I’ve been doing a lot of personal work on my self-confidence and my ability to open up and be vulnerable with other people. Slowly dismantling all those little self-created complexes and bargains I made over my life that hold me back from relationships and intimacy. Working back through all those insecurities and fears that I’ve built up from small events as a child (or as an adult). Acknowledging, accepting and congratulating all those decisions I made that were the best I could do with the knowledge and experience that I had at the time.
I’m closer than I’ve ever been to self-love, self-confidence, and being ready to actually try an intimate relationship with another human being (preferably someone who looks like Henry Cavill).
And now, across the world, people aren’t allowed to touch each other.
Well, FUCK THAT! FUCK THAT SO MUCH!!
Especially because the ruler of my 7th House is in my 12th, which apparently means I’m more likely to hook up with sexy foreign men. (Although, I guess there’s also a case to be made for some kind of quarantine romance—not quite as sexy as a vacation romance in an Italian winery but…)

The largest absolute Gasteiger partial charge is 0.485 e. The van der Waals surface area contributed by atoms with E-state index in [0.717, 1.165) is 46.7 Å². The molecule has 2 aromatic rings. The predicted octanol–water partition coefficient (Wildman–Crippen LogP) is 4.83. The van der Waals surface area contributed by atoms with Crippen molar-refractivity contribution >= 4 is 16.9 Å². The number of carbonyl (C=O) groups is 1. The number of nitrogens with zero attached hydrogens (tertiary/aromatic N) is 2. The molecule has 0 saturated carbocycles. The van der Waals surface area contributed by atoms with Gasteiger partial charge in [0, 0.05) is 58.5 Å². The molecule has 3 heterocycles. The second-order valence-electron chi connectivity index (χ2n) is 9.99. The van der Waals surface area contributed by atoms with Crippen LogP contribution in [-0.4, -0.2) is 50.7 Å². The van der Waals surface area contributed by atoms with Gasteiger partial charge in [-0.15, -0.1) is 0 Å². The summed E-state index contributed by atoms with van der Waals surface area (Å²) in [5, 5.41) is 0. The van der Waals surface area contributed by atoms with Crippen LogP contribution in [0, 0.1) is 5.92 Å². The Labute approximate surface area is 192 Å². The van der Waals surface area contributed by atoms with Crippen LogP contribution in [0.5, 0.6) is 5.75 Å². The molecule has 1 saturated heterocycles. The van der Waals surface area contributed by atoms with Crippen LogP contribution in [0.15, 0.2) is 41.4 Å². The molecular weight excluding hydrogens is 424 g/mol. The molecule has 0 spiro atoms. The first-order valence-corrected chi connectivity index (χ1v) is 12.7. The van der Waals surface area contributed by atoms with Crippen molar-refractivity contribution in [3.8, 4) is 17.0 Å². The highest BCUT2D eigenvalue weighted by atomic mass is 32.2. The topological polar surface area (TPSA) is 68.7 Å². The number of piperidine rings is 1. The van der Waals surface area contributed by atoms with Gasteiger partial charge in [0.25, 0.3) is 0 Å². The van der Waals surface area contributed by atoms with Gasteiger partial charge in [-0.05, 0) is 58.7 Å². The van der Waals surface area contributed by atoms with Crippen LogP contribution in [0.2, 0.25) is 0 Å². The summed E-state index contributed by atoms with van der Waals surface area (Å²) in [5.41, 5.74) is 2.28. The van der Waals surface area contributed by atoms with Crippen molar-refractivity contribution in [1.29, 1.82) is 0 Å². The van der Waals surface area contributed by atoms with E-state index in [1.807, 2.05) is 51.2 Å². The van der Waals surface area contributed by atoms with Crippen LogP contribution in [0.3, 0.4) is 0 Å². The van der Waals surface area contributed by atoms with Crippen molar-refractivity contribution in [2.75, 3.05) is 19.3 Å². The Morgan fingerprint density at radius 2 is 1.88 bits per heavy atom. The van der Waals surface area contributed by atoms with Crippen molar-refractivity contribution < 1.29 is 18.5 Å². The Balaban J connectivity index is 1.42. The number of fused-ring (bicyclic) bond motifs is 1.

Obviously I’m not advocating for, or at all planning on, breaking the physical distancing measures. Sick isn’t sexy.
But what I am doing is all Venus, all the time.
She’s the one planet in my natal chart that’s in a good house so I’ve enlisted her help with this area of my life. Inspired in part by Rune Soup’s latest premium member course on wealth, I’ve created a Venus altar.
I chose the statue very deliberately. My Venus doesn’t modestly veil her nudity with hair and hands. My Venus dances naked down the middle of the street, blowing kisses to all the boys. My Venus is confident and proud of her body. My Venus is not afraid to show it all off, to feel sexy. My Venus is open and vulnerable and powerful. My Venus lets people in and loves them all fiercely, careless of whether they might hurt her. My Venus adorns herself with beautiful things, embraces the stares and compliments. My Venus is sensual and loving and joyful.